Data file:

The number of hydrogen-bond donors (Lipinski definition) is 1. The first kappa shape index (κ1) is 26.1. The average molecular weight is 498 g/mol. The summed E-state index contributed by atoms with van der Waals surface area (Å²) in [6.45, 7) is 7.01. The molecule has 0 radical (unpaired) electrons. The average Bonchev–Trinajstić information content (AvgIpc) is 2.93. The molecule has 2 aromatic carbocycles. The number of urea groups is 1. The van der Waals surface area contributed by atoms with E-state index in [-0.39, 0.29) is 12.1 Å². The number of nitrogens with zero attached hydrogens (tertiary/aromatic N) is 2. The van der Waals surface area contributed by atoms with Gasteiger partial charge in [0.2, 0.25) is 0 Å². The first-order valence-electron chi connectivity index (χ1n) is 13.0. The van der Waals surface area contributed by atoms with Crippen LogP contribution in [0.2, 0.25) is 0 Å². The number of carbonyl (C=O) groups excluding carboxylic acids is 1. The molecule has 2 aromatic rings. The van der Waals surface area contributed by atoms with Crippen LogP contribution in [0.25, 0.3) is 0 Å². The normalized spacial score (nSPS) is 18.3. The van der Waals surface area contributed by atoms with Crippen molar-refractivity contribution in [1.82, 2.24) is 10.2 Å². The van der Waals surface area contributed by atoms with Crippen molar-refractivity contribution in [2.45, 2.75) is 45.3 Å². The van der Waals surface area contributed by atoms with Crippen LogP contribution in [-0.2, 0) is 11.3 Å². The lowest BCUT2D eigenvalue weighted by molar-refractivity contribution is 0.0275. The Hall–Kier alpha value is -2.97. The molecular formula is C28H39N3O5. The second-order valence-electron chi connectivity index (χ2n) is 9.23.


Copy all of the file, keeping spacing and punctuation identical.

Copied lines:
The number of hydrogen-bond donors (Lipinski definition) is 1. The first kappa shape index (κ1) is 26.1. The average molecular weight is 498 g/mol. The summed E-state index contributed by atoms with van der Waals surface area (Å²) in [6.45, 7) is 7.01. The molecule has 0 radical (unpaired) electrons. The average Bonchev–Trinajstić information content (AvgIpc) is 2.93. The molecule has 2 aromatic carbocycles. The number of urea groups is 1. The van der Waals surface area contributed by atoms with E-state index in [-0.39, 0.29) is 12.1 Å². The number of nitrogens with zero attached hydrogens (tertiary/aromatic N) is 2. The van der Waals surface area contributed by atoms with Gasteiger partial charge in [0.2, 0.25) is 0 Å². The first-order valence-electron chi connectivity index (χ1n) is 13.0. The van der Waals surface area contributed by atoms with Crippen LogP contribution in [0.2, 0.25) is 0 Å². The number of carbonyl (C=O) groups excluding carboxylic acids is 1. The molecule has 2 aromatic rings. The van der Waals surface area contributed by atoms with Crippen LogP contribution in [0.25, 0.3) is 0 Å². The normalized spacial score (nSPS) is 18.3. The van der Waals surface area contributed by atoms with Crippen molar-refractivity contribution in [1.82, 2.24) is 10.2 Å². The van der Waals surface area contributed by atoms with Crippen molar-refractivity contribution in [2.45, 2.75) is 45.3 Å². The van der Waals surface area contributed by atoms with Crippen LogP contribution in [-0.2, 0) is 11.3 Å². The lowest BCUT2D eigenvalue weighted by molar-refractivity contribution is 0.0275. The Hall–Kier alpha value is -2.97. The molecular formula is C28H39N3O5. The second-order valence-electron chi connectivity index (χ2n) is 9.23.